The bits of software that serve as a connection to the Lightning Network are called Lighting Network nodes. Currently, there are approximately 5,349 Lighting Network nodes that possess the capacity for facilitation of nearly $6.3 million worth of transactions.
These nodes are optimized for easier and faster lightning payments. The total network liquidity increases with the increase of the Lightning Network nodes because they facilitate a larger number of transactions in a shorter time.
Off-Chain vs On-Chain Transactions
On-chain transactions (or blockchain transactions) are simply transactions conducted by modification of the blockchain. By adding value to a block, on-chain transactions must wait for validation by the blockchain. On the other hand, the off-chain transactions are independently conducted and are supported by other methods used for validation and record of the transaction data.
Since the on-chain transactions require more time to gather information on the unalterable nature of the transactions, consequently, they take longer to be performed, which often brings high financial and safety risks along. In this regard, off-chain transactions give enhanced safety for all the parties included in the transaction by offering an immediate guarantee that the encrypted data is safe from any modification.
Furthermore, while on-chain transactions are typically public, off-chain recording of both the data and transactions doesn’t need to be public. Even more so, some of the cryptography methods (such as the chaum tokens) prevent even the system operators from accessing the information on the participants in a given transaction.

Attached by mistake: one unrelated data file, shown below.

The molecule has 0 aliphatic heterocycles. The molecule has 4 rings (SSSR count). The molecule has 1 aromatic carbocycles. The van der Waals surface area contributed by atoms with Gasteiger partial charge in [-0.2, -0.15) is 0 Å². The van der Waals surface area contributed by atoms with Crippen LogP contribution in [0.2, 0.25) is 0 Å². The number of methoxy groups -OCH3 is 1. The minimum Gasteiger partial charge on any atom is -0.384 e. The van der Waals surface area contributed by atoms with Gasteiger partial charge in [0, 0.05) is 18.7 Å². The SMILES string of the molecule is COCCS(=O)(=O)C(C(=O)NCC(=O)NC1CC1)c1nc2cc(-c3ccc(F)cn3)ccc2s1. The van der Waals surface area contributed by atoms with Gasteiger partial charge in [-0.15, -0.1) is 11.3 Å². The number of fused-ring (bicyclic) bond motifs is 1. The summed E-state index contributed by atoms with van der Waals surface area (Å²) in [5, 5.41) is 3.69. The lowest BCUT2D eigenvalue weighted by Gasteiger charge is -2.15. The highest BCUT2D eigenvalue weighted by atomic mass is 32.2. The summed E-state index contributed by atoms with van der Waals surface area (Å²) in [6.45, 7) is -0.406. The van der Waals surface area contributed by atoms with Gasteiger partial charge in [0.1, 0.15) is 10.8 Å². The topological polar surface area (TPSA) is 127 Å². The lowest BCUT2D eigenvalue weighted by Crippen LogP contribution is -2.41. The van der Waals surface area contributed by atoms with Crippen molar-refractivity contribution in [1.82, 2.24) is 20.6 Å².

What Are the Biggest Advantages of the Lightning Network?
A number of benefits come with the implementation of the Lightning Network. Not only do these networks provide fast transactions, but they also enable safe storage of the assets, as well as multiple smaller payments.
The term scalability refers to the ability of the system/blockchain to adapt to the increased volume of data encrypted in a digital ledger. In order to confirm a transaction, cryptocurrency miners charge a fee. When the transactions are low in volume, there’s a small fee for it. However, when the volume of transactions increases, the fees can be rather hefty due to the great demand.
Currently, the block-size limit of Bitcoin amounts to up to 7 transactions per second, which directly relates to the scalability of the blockchain system protocol. Just for comparison, VISA manages to process between 24,000 and 50,000 transactions per second.
The multiple payment channels used for micropayments are one of the Lightning Network methods implemented for overcoming the speed and cost limitations of Bitcoin’s blockchain network. They are suitable for numerous use cases.
There are several types of payment channels. The non-exhaustive list includes the following protocols:
- Nakamoto High-Frequency Transactions;
- Hashed Timelock Contracts (HTLC);
- CLTV-Style Payment Channels;
- Decker-Wattenhofer duplex payment channels;
- Spillman-Style Payment Channel;
- Poon-Dryja payment channels.
With the implementation of bilateral channels and the Hashed Timelock Contracts (HTLCs) protocol, the Lightning Network provides securely rooted payments across a broader network of peer-to-peer payment channels. The HTCL payment protocol is one of the most efficient software solutions for the management of different cryptocurrencies that utilizes different platforms, i.e. blockchains.